The one positive I could find in the actionable steps was the teacher autonomy in selection of textbooks and materials, it may not make a large difference in student performance, but it is something.

The McNeil liberals will be legislating their plan this spring with chaos and acrimony to follow. It is important that we keep informing ourselves on what is happening, and support each other. Question, challenge, and counter the arguments being put forward. It is the teachers of this province that have made our education system one of the best in the world. Our system is not without fault, but we are the body that has the expertise to raise the bar.

There is no substitute for solidarity

Teachers in Ontario found reason to celebrate recently.

In 2012, the Ontario Liberal government passed the “Putting Students First Act,” a bill which imposed contracts on teachers and effectively took away their right to strike.

This April, the Ontario Superior Court ruled that this act (also known as Bill 115), had violated teachers’ constitutional rights. Teachers, like other workers, are guaranteed the right to negotiate the terms of their work collectively and to have these negotiations be meaningful. Bill 115 had made this impossible.

gavel

Teachers and many other public-sector workers across the country welcomed the ruling, seeing it as a precedent which protects against current or future governments trying the same kind of legislative trick.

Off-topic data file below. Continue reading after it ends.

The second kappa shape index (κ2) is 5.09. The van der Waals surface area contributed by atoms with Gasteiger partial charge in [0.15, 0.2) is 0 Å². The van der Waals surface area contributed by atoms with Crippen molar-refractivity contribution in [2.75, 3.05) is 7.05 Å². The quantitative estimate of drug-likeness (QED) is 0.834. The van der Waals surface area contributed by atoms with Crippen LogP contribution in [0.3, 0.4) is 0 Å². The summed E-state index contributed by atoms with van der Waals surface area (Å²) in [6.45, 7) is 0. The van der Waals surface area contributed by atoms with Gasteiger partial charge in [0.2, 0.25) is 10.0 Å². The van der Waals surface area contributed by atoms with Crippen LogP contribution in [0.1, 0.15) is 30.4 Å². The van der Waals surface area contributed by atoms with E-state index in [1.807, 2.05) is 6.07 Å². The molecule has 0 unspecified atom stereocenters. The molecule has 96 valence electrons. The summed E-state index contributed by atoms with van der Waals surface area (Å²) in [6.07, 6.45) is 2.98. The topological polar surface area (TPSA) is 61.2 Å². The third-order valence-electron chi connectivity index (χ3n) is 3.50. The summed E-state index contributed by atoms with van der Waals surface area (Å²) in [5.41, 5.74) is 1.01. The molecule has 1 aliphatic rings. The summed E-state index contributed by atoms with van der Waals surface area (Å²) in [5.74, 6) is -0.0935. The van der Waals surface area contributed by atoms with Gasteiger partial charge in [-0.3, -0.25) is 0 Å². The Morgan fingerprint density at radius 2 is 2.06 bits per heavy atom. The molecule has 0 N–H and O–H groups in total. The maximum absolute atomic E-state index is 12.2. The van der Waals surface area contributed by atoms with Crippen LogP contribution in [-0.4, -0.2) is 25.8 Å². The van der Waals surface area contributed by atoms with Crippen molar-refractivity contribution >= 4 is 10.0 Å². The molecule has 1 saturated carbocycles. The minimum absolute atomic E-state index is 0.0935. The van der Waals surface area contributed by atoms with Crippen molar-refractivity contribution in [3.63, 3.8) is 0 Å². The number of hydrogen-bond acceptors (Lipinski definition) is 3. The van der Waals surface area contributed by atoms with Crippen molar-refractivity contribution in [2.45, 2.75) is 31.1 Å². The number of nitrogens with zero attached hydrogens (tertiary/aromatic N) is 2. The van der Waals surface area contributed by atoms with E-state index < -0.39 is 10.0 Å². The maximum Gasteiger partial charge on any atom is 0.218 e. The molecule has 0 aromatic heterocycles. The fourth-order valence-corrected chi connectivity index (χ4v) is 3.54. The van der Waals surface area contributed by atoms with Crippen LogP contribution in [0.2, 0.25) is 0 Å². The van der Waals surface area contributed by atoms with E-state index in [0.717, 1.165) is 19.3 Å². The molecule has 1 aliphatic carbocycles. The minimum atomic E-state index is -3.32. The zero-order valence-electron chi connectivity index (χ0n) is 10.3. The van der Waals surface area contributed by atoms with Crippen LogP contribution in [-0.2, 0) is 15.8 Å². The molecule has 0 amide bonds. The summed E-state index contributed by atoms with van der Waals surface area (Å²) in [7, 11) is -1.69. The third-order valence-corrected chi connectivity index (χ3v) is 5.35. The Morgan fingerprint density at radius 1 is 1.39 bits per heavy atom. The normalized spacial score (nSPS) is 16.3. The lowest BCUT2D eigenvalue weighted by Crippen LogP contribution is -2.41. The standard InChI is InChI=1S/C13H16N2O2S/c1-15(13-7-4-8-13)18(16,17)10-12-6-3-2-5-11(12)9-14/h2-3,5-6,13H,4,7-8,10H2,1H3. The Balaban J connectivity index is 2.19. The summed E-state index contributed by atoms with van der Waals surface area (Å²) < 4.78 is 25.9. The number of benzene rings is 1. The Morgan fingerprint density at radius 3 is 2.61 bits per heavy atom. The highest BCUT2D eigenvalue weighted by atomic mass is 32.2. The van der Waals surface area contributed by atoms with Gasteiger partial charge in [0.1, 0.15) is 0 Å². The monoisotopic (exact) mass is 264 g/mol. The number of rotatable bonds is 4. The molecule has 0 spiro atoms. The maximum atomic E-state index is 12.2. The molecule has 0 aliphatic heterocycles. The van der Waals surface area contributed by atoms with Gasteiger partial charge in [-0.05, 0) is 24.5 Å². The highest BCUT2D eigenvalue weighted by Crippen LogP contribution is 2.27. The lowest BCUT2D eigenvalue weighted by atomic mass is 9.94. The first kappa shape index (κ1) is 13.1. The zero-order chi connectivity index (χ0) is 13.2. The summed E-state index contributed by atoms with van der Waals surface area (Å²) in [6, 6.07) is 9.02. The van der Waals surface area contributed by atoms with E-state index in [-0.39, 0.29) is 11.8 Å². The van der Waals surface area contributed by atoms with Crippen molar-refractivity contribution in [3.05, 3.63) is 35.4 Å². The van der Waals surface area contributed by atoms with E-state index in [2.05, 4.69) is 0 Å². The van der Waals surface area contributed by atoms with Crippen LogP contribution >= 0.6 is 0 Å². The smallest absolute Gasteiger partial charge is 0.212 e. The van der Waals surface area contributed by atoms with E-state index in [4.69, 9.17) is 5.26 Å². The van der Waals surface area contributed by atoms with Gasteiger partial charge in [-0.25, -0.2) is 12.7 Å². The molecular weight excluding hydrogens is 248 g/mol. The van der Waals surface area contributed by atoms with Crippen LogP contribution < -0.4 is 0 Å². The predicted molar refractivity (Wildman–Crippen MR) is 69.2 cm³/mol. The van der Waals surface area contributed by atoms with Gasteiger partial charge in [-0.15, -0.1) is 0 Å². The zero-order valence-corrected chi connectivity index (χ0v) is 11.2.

But is it? Continue reading There is no substitute for solidarity

What is, and isn’t, in the minister’s report on Nova Scotian education

The panel reviewing Nova Scotia’s education system has released its report. Disrupting the Status Quo: Nova Scotians Demand a Better Future for Every Student makes 30 recommendations for overhauling P-12 education, based on an extensive survey completed by 19,000 people.

Photo via flickr.
Photo via flickr.

When I first heard about the plan for an education review, I got my guard up. In the U.S., education “reform” led by wealthy interests has wreaked havoc on public education for decades now, overemphasizing standardized testing, narrowing the curriculum, funnelling public money to semi-private charter schools, and generally creating problems when it purported to fix them. The six-person panel hand-picked to conduct the review didn’t set my mind at ease.

The report released in Nova Scotia last week didn’t fully follow the U.S. formula, which is a good thing. It contains some very positive conclusions, such as the acknowledgement of how teacher workload issues affect student learning, and the need to focus on students’ physical and mental health.